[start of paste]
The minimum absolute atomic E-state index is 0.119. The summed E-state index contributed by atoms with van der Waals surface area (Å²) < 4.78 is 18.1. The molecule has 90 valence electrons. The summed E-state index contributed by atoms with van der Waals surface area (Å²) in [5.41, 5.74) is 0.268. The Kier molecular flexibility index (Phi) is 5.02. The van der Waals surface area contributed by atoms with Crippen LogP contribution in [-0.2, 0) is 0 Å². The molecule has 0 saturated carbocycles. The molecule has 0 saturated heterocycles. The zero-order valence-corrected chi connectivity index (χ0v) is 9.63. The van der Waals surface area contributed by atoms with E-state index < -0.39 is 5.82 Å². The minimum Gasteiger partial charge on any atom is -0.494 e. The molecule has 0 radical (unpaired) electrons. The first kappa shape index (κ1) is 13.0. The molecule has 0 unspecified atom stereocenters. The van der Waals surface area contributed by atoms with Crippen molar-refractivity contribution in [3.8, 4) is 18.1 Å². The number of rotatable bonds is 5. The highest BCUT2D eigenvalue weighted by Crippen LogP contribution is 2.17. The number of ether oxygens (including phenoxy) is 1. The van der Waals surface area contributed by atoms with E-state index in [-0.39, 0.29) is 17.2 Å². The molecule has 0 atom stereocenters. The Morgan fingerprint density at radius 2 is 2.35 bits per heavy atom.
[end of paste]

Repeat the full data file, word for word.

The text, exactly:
The minimum absolute atomic E-state index is 0.119. The summed E-state index contributed by atoms with van der Waals surface area (Å²) < 4.78 is 18.1. The molecule has 90 valence electrons. The summed E-state index contributed by atoms with van der Waals surface area (Å²) in [5.41, 5.74) is 0.268. The Kier molecular flexibility index (Phi) is 5.02. The van der Waals surface area contributed by atoms with Crippen LogP contribution in [-0.2, 0) is 0 Å². The molecule has 0 saturated carbocycles. The molecule has 0 saturated heterocycles. The zero-order valence-corrected chi connectivity index (χ0v) is 9.63. The van der Waals surface area contributed by atoms with E-state index < -0.39 is 5.82 Å². The minimum Gasteiger partial charge on any atom is -0.494 e. The molecule has 0 radical (unpaired) electrons. The first kappa shape index (κ1) is 13.0. The molecule has 0 unspecified atom stereocenters. The van der Waals surface area contributed by atoms with Crippen molar-refractivity contribution in [3.8, 4) is 18.1 Å². The number of rotatable bonds is 5. The highest BCUT2D eigenvalue weighted by Crippen LogP contribution is 2.17. The number of ether oxygens (including phenoxy) is 1. The van der Waals surface area contributed by atoms with E-state index in [-0.39, 0.29) is 17.2 Å². The molecule has 0 atom stereocenters. The Morgan fingerprint density at radius 2 is 2.35 bits per heavy atom.